Let’s address the huge, injection-moulded elephant in the room though. LEGO Dimensions is not a cheap game. The Starter Pack, at its cheapest, is £80. That gets you the game, the toy pad, the all-important minifig bases, and 269 bricks to build up the Dimensions Portal, Batman, Wyldstyle and Gandalf, as well as a Batmobile. If you want, you can build it up using the instruction manual in the box, but there’s a reason to wait and build it when the game asks you to. It’s a relatively simple build, but it’s not skimped upon in any way, full of detail and intricacies. It’s expensive, but for a standalone set of that size you’re probably looking at around £25/£30 anyway. My issue with the pricing comes in when it comes to the individual figures and team packs, but we’ll come onto those later. Once you’ve bitten the bullet and picked up the Starter Pack, convinced yourself you’re in for the long haul and contacted your bank to put a stop on any transactions carried out at your local Toys R Us, you can get on with playing the actual game. From the off, you get the feeling that it’s your typical LEGO game with a huge twist. Building your characters in the real world, then dropping them onto the toy pad to see them appear in the game is bizarrely satisfying, much more so than the likes of Disney Infinity and Skylanders, presumably down to the investment you have in the figures from building them in the first place, however quickly you can put them together.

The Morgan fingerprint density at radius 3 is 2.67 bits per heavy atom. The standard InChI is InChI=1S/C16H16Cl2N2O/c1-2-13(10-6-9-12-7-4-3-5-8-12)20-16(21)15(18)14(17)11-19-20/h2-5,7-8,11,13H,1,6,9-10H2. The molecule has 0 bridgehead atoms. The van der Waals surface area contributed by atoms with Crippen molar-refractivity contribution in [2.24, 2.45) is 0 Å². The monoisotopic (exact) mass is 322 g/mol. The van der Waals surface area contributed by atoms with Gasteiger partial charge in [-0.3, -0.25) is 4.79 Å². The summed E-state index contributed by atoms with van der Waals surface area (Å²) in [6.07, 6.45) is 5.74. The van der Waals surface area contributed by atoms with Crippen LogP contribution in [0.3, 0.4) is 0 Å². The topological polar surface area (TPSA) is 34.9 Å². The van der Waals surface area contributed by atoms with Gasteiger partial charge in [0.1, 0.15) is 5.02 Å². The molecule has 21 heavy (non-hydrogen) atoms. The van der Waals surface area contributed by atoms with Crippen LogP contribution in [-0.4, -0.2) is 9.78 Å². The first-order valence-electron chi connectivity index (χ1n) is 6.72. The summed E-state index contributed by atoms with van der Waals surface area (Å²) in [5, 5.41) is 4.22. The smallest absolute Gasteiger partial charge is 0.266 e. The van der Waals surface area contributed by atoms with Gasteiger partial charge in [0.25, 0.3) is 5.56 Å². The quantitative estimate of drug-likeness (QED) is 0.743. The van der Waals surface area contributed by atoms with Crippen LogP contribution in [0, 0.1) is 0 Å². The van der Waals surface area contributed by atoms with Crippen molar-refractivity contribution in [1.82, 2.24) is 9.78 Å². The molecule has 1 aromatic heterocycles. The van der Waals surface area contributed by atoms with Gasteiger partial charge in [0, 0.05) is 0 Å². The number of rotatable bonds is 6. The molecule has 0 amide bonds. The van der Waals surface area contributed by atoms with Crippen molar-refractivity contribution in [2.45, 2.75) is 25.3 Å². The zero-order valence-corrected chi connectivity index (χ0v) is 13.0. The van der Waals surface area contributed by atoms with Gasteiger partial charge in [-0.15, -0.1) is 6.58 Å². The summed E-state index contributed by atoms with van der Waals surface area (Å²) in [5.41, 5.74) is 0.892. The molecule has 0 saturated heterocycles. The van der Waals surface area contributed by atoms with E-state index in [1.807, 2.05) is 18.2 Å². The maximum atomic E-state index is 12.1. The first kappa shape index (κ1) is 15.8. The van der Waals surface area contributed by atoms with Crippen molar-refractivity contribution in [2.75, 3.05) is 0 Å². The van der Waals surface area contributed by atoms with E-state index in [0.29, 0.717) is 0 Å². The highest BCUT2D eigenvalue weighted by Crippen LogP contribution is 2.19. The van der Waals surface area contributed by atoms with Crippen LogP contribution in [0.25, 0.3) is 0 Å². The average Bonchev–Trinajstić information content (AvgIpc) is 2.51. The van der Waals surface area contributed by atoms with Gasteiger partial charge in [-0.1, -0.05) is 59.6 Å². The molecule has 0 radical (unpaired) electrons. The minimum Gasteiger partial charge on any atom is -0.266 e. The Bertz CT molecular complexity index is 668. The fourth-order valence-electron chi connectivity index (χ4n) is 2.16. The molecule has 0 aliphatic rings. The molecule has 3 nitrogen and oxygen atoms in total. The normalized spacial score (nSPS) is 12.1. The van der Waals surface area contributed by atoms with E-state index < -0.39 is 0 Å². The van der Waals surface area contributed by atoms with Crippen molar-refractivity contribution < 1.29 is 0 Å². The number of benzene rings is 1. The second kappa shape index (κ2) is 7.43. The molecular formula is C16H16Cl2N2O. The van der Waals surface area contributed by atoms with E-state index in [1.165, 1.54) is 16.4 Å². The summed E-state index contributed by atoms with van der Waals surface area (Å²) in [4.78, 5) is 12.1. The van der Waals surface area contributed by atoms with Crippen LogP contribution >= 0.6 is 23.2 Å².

In terms of the core gameplay, it’s essentially more of the same tried and tested LEGO formula, but with a couple of neat twists. After you’ve done your building, drop your minifigs on the toy pad, jump through the portal in the game, and before you know it you’re running round picking up studs quicker than an attractive lady with loose morals on a night out. The familiar format of “Hit things until they break, build new things, find secret areas and collect as much as you can” is TT Games’ staple, but the toy pad injects a few novel gameplay mechanics into the format. Far from being “the thing you put the toys on to make them appear on the telly”, there will be moments where the pad’s sections glow different colours. To progress in the game, you simply move the relevant character to the relevant section. There are several types of these interactions throughout the game, and for the most part they’re pretty good fun. Towards the end of the story you start to feel like these mechanics are being stretched slightly thin, and this is down to the restriction Dimensions has placed on itself for unlocking new characters.